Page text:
Loving the Unlovable…

broken-heart

Have you ever encountered that person who made you want to scream and pull your hair out? Have you ever tried to spend time with someone who made you so frustrated that you would rather be cut with a rusty nail? Have you ever encountered someone who you felt at times was unlovable?

Working in child welfare brings a plethora of experiences where we have to love, or attempt to love, those who would be deemed unlovable. The youth who are over the age of ten and act as if they have it figured out, while the adults are completely wrong.  Those kids who would be categorized as “hard to place” because of behaviors and or mental health. Those children who are defiant and push everyone away because they have experienced such severe trauma in their short lives that they would rather be alone than to be hurt one more time by and unreliable adult. Those little ones who are consistently disobedient, physically aggressive,  and make verbal threats that you aren’t quite sure they are willing to act upon. Those lambs that really deep down, just want to be loved, but don’t know how to receive it.

We tend to accept the love we believe we deserve.

What does that mean? These children don’t feel that anyone loves them. They don’t feel like anyone wants them. They don’t feel that they are important.  They have been shuffled around, and they feel forgotten. Their clothes get lost. Their personal items get thrown in trash bags that moonlight as luggage. Their self worth sometimes is nonexistent. How can I make this conclusion? Come speak to a 14 year young lady who has been sexually assaulted and hear how she speaks so nonchalantly about her physical experiences. Then you will see how they really don’t find treasure in themselves at all. It is tragic, sad, heartbreaking, and it really makes me angry that their innocence has been stripped away from them.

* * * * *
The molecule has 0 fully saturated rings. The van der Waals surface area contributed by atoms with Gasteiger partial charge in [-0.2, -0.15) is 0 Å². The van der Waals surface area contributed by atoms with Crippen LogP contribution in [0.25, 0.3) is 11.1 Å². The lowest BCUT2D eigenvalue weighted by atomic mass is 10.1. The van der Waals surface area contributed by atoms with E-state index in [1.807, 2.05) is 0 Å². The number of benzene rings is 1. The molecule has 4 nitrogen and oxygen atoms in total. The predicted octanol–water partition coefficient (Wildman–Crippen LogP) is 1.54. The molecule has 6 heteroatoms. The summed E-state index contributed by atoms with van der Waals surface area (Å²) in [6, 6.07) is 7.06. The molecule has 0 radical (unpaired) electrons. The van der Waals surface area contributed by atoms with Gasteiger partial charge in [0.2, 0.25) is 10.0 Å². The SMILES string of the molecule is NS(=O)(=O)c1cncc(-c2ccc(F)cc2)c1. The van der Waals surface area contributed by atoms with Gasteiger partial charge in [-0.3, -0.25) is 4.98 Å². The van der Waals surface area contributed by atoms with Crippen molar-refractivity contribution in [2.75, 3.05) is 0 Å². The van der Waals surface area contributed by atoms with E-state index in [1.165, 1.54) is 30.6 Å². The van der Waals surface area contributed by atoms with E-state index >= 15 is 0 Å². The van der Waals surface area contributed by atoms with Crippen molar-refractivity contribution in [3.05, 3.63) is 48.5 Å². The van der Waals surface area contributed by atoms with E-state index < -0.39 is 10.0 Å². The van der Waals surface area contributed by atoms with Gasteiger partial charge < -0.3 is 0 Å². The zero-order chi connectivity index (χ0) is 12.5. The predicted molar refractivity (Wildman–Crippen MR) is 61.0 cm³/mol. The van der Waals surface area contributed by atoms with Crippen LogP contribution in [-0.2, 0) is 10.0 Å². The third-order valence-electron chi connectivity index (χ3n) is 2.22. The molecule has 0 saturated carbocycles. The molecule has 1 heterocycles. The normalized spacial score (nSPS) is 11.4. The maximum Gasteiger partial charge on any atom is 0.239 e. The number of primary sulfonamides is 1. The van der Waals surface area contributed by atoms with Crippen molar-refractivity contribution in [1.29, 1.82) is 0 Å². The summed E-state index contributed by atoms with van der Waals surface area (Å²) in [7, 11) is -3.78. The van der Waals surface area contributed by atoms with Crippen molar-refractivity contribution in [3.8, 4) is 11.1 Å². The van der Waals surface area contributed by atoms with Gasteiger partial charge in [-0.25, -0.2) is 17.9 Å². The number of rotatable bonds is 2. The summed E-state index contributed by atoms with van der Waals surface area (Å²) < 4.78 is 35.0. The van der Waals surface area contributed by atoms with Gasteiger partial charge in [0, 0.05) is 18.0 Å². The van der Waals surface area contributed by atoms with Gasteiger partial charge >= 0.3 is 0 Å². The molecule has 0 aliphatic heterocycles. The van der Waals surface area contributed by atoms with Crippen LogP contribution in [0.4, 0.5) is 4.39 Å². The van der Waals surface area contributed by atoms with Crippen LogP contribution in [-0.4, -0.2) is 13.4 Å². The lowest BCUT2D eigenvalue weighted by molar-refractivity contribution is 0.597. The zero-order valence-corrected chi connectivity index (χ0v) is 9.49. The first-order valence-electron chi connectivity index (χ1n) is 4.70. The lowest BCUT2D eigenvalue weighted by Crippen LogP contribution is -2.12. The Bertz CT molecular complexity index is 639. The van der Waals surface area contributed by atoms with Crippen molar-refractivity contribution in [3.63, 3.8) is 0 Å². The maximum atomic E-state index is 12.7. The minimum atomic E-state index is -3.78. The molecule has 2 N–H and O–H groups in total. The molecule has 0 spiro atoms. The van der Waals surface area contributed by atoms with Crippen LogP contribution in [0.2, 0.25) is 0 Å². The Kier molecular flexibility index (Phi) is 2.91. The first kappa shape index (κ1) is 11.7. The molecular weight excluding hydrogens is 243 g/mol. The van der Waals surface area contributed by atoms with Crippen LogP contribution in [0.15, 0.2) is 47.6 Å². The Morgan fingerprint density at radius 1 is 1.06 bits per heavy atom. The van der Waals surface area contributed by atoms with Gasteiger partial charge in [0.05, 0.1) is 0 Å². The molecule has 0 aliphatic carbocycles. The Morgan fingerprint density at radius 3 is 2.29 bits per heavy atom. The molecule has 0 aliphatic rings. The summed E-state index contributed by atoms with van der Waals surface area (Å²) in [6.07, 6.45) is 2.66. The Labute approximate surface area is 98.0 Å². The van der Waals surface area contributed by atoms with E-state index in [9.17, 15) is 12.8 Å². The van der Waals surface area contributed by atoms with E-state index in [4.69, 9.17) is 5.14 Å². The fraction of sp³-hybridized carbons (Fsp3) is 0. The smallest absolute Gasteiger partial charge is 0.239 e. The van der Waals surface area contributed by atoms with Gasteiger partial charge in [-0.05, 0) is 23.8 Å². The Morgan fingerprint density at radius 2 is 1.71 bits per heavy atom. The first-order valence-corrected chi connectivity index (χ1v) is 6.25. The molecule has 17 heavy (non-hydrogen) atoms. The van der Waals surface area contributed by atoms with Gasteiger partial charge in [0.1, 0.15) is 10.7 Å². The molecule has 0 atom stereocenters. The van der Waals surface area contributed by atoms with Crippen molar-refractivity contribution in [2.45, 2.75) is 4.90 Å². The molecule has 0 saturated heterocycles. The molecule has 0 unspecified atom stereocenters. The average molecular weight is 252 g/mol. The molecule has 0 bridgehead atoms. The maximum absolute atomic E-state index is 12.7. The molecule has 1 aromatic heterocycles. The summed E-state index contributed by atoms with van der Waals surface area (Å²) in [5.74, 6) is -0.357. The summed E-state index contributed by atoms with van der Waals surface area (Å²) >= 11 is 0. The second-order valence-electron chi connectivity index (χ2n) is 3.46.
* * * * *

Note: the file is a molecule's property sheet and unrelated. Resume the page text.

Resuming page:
One particular child under the age of ten has been at the shelter now for a month. Safe Place is not a permanent placement. It is an emergency shelter. Think of it like a  hospital emergency room triage area. We are supposed to meet the immediate needs of children while placement is sought for them either in licensed care or with relatives. For a child to have been there a month, eating the same food, playing the same games, looking at the same walls, and seeing staff go home and be comfortable has only exacerbated his defiant behavior. He has seen over 100 children come and leave during his month-long stay while he has remained in our care without placement. While I can’t divulge specifics regarding the case to answer your questions of “why…?” just know that people are working. This is part of the reality of a system that is quite fragile. It doesn’t always work the way it is supposed to according to policies, flow charts, and statutes. We are living in a muddled pool of ambiguity.

He has done almost everything imaginable to push every staff and volunteer off the deep end. He makes rude comments, swears, screams, runs around, makes verbal threats… anything to get a rise out of his caretakers. I will admit that I was at my wit’s end with his behaviors, but something broke in me tonight. I looked into his eyes and said,  “You are in my house tonight, so the nonsense stops here.” Wow… well he stopped acting up… but he did say under his breath with a scoff,  ” This is not a house.” Then we went into his room and I told him that we were going to pray. In my prayer I acknowledged that he didn’t like it at Safe Place, he wanted to be home, and that I understood that he was angry. In addition I affirmed that we loved him anyway, wanted him to be able to be back home as soon as safely possible, and that it was a desire that tomorrow be a new day with new hopes. After praying I looked him in the eyes and told him that despite his choices, we weren’t going to stop loving and caring for him. Despite his choice to lose video game privileges we wanted him to be happy. I encouraged him that tomorrow is a new day and a new opportunity to be successful, and I told him to get some rest.

Does God feel this way about us sometime?

God…this child is so hurt. I can see it in his eyes. I can see the disappointment all over his face and body language. Lord, this situation has challenged me to the core. Help me to love on this child more! Help our staff and volunteers to do the same.

Help us to love the unlovable.

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